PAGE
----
In 1936 Texas threw itself a party that inspired a visit from President Franklin D. Roosevelt and kicked off heritage tourism throughout the state. 1936 marked perhaps our most important milestone—the 100-year anniversary of our independence. The Texas-sized celebration allocated millions of our state budget and almost as much in federal contributions - during the Great Depression and the Dust Bowl. Festivals and commemorative events took place across the state in cities large and small, but the grandest occurred in Dallas and included a multi-million dollar exposition occupying 50 buildings (many still survive as Fair Park). Not to be outdone, Fort Worth mounted their own centennial exposition, considered more entertaining for its "Winning of the West" theme.
Centennial resources also created a lasting impression on many other Texas towns. More than 1,000 granite markers were placed throughout Texas' 254 counties commemorating their establishment and history. These markers tell stories of some of the most fascinating moments in Texas history. Yet after 75 years these markers have experienced various degrees of vandalism and deterioration from the elements.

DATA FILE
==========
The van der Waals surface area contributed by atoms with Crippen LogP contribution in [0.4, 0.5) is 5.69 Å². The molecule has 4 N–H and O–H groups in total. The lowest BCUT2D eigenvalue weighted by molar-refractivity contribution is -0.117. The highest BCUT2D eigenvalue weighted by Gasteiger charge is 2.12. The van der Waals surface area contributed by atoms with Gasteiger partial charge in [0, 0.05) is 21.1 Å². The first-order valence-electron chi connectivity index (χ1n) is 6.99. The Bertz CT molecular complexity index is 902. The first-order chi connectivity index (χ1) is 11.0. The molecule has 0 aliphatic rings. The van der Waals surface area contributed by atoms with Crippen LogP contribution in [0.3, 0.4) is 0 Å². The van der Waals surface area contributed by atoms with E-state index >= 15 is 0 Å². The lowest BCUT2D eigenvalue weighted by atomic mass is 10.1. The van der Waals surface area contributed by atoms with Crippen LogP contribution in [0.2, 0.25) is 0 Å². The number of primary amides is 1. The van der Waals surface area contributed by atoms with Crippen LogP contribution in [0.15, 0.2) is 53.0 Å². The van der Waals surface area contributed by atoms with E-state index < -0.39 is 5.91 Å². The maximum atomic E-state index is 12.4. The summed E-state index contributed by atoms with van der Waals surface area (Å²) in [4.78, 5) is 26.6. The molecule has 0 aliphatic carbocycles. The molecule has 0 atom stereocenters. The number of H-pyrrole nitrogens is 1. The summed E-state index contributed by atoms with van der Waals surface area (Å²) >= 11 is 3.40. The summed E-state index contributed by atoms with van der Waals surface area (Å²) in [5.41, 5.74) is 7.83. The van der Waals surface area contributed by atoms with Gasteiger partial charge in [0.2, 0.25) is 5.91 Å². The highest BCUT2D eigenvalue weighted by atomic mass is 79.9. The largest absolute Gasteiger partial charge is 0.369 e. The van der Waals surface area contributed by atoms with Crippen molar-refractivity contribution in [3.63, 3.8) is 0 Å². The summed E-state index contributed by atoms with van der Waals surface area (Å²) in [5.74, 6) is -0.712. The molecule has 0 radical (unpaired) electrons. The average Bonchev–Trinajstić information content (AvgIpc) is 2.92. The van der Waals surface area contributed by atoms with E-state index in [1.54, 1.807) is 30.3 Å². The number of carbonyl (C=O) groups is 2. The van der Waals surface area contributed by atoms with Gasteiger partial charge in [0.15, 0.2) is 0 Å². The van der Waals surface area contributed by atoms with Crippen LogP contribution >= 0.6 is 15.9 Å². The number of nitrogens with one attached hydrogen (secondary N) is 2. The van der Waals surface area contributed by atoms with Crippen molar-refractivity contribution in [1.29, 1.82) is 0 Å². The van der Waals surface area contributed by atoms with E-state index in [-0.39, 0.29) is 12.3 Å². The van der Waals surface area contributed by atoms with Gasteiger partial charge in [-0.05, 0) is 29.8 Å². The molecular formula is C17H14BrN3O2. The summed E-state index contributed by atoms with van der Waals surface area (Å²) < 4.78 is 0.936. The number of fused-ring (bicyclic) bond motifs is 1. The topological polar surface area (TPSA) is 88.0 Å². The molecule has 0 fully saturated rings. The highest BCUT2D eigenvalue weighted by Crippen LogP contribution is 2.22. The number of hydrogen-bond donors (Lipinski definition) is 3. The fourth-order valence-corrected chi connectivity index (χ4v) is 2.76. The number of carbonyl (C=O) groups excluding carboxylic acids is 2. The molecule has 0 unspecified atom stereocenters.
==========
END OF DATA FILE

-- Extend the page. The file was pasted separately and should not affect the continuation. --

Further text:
Many of these markers have missing wreaths and stars, damaged granite, are leaning or sinking, have algae stains, graffiti, and cattle damage due to rubbing. Some markers have been barricaded or encased in fencing, knocked down, and even buried by the current landowner. The location of some markers has changed significantly in the past 75 years and many are now in undignified or threatened locations, placed in storage, or moved to a location without historical relevance.
Texas celebrated its history in 1936, with huge crowds of Texans marveling at the accomplishments of the state in the first 100 years since independence from Mexico. Now we must ensure that our 1936 Centennial Markers survive to the Texas Bicentennial and beyond.